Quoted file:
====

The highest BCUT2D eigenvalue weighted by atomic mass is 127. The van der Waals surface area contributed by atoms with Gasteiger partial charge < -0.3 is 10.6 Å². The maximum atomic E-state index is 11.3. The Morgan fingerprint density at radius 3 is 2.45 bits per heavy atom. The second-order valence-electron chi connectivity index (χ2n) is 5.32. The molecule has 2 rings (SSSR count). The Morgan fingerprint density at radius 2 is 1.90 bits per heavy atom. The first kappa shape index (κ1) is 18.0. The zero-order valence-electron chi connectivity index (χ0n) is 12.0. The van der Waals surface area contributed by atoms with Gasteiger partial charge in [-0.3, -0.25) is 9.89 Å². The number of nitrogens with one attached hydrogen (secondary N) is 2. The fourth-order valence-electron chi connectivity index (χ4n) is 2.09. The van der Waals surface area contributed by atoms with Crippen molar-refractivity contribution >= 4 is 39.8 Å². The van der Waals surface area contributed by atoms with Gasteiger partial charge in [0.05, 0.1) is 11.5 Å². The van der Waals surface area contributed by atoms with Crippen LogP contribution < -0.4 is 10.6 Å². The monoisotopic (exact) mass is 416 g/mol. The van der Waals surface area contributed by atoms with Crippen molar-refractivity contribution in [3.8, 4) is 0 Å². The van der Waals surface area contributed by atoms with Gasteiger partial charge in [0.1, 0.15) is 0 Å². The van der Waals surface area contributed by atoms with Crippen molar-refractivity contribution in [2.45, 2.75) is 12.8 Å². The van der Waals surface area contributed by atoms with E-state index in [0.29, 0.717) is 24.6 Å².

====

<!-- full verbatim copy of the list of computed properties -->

The highest BCUT2D eigenvalue weighted by atomic mass is 127. The van der Waals surface area contributed by atoms with Gasteiger partial charge < -0.3 is 10.6 Å². The maximum atomic E-state index is 11.3. The Morgan fingerprint density at radius 3 is 2.45 bits per heavy atom. The second-order valence-electron chi connectivity index (χ2n) is 5.32. The molecule has 2 rings (SSSR count). The Morgan fingerprint density at radius 2 is 1.90 bits per heavy atom. The first kappa shape index (κ1) is 18.0. The zero-order valence-electron chi connectivity index (χ0n) is 12.0. The van der Waals surface area contributed by atoms with Gasteiger partial charge in [-0.3, -0.25) is 9.89 Å². The number of nitrogens with one attached hydrogen (secondary N) is 2. The fourth-order valence-electron chi connectivity index (χ4n) is 2.09. The van der Waals surface area contributed by atoms with Crippen molar-refractivity contribution >= 4 is 39.8 Å². The van der Waals surface area contributed by atoms with Gasteiger partial charge in [0.05, 0.1) is 11.5 Å². The van der Waals surface area contributed by atoms with Crippen LogP contribution < -0.4 is 10.6 Å². The monoisotopic (exact) mass is 416 g/mol. The van der Waals surface area contributed by atoms with Crippen molar-refractivity contribution in [3.8, 4) is 0 Å². The van der Waals surface area contributed by atoms with Gasteiger partial charge in [0.1, 0.15) is 0 Å². The van der Waals surface area contributed by atoms with Crippen molar-refractivity contribution in [2.45, 2.75) is 12.8 Å². The van der Waals surface area contributed by atoms with E-state index in [0.29, 0.717) is 24.6 Å².